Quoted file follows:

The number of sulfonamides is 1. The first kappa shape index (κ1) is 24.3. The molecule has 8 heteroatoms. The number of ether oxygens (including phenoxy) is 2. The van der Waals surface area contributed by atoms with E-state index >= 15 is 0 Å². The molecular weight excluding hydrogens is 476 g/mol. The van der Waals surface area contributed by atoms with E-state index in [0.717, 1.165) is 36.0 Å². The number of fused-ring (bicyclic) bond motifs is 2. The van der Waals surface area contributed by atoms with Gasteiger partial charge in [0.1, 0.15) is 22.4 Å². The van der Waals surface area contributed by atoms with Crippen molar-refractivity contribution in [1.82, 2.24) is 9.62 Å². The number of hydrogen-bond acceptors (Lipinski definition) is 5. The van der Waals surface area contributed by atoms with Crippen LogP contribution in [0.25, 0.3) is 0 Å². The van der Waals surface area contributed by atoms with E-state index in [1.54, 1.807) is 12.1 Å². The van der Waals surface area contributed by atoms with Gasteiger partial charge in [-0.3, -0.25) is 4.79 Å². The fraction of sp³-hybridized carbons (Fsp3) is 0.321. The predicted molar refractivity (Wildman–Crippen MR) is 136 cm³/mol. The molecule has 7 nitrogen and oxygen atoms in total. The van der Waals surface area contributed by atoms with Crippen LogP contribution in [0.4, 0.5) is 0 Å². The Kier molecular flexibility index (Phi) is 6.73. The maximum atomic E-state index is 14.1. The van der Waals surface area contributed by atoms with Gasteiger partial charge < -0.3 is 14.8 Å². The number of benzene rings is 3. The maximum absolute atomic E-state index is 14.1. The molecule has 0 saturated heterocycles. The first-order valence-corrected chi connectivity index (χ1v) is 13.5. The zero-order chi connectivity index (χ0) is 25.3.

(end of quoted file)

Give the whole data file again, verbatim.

The number of sulfonamides is 1. The first kappa shape index (κ1) is 24.3. The molecule has 8 heteroatoms. The number of ether oxygens (including phenoxy) is 2. The van der Waals surface area contributed by atoms with E-state index >= 15 is 0 Å². The molecular weight excluding hydrogens is 476 g/mol. The van der Waals surface area contributed by atoms with E-state index in [0.717, 1.165) is 36.0 Å². The number of fused-ring (bicyclic) bond motifs is 2. The van der Waals surface area contributed by atoms with Gasteiger partial charge in [0.1, 0.15) is 22.4 Å². The van der Waals surface area contributed by atoms with Crippen molar-refractivity contribution in [1.82, 2.24) is 9.62 Å². The number of hydrogen-bond acceptors (Lipinski definition) is 5. The van der Waals surface area contributed by atoms with Crippen LogP contribution in [0.25, 0.3) is 0 Å². The van der Waals surface area contributed by atoms with E-state index in [1.54, 1.807) is 12.1 Å². The van der Waals surface area contributed by atoms with Gasteiger partial charge in [-0.3, -0.25) is 4.79 Å². The fraction of sp³-hybridized carbons (Fsp3) is 0.321. The predicted molar refractivity (Wildman–Crippen MR) is 136 cm³/mol. The molecule has 7 nitrogen and oxygen atoms in total. The van der Waals surface area contributed by atoms with Crippen LogP contribution in [0.4, 0.5) is 0 Å². The Kier molecular flexibility index (Phi) is 6.73. The maximum atomic E-state index is 14.1. The van der Waals surface area contributed by atoms with Gasteiger partial charge < -0.3 is 14.8 Å². The number of benzene rings is 3. The maximum absolute atomic E-state index is 14.1. The molecule has 0 saturated heterocycles. The first-order valence-corrected chi connectivity index (χ1v) is 13.5. The zero-order chi connectivity index (χ0) is 25.3.